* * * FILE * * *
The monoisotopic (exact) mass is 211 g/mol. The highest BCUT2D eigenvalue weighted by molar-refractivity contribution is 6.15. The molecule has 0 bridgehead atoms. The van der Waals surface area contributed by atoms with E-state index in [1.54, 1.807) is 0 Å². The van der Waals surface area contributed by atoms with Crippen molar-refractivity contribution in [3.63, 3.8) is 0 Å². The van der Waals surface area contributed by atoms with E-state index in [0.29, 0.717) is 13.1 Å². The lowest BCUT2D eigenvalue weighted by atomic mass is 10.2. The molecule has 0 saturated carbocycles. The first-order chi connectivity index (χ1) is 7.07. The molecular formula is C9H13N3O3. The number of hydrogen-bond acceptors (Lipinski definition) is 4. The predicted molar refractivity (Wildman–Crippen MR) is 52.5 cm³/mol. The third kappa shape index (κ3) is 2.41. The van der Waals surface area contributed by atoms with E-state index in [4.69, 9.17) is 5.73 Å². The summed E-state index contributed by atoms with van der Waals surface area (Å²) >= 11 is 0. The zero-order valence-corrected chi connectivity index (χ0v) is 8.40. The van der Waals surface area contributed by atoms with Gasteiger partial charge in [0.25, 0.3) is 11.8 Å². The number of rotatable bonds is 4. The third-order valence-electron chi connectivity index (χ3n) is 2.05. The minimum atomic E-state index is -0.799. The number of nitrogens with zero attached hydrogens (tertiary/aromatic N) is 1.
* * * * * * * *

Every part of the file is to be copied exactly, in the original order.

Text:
The monoisotopic (exact) mass is 211 g/mol. The highest BCUT2D eigenvalue weighted by molar-refractivity contribution is 6.15. The molecule has 0 bridgehead atoms. The van der Waals surface area contributed by atoms with E-state index in [1.54, 1.807) is 0 Å². The van der Waals surface area contributed by atoms with Crippen molar-refractivity contribution in [3.63, 3.8) is 0 Å². The van der Waals surface area contributed by atoms with E-state index in [0.29, 0.717) is 13.1 Å². The lowest BCUT2D eigenvalue weighted by atomic mass is 10.2. The molecule has 0 saturated carbocycles. The first-order chi connectivity index (χ1) is 7.07. The molecular formula is C9H13N3O3. The number of hydrogen-bond acceptors (Lipinski definition) is 4. The predicted molar refractivity (Wildman–Crippen MR) is 52.5 cm³/mol. The third kappa shape index (κ3) is 2.41. The van der Waals surface area contributed by atoms with E-state index in [4.69, 9.17) is 5.73 Å². The summed E-state index contributed by atoms with van der Waals surface area (Å²) >= 11 is 0. The zero-order valence-corrected chi connectivity index (χ0v) is 8.40. The van der Waals surface area contributed by atoms with Gasteiger partial charge in [0.25, 0.3) is 11.8 Å². The number of rotatable bonds is 4. The third-order valence-electron chi connectivity index (χ3n) is 2.05. The minimum atomic E-state index is -0.799. The number of nitrogens with zero attached hydrogens (tertiary/aromatic N) is 1.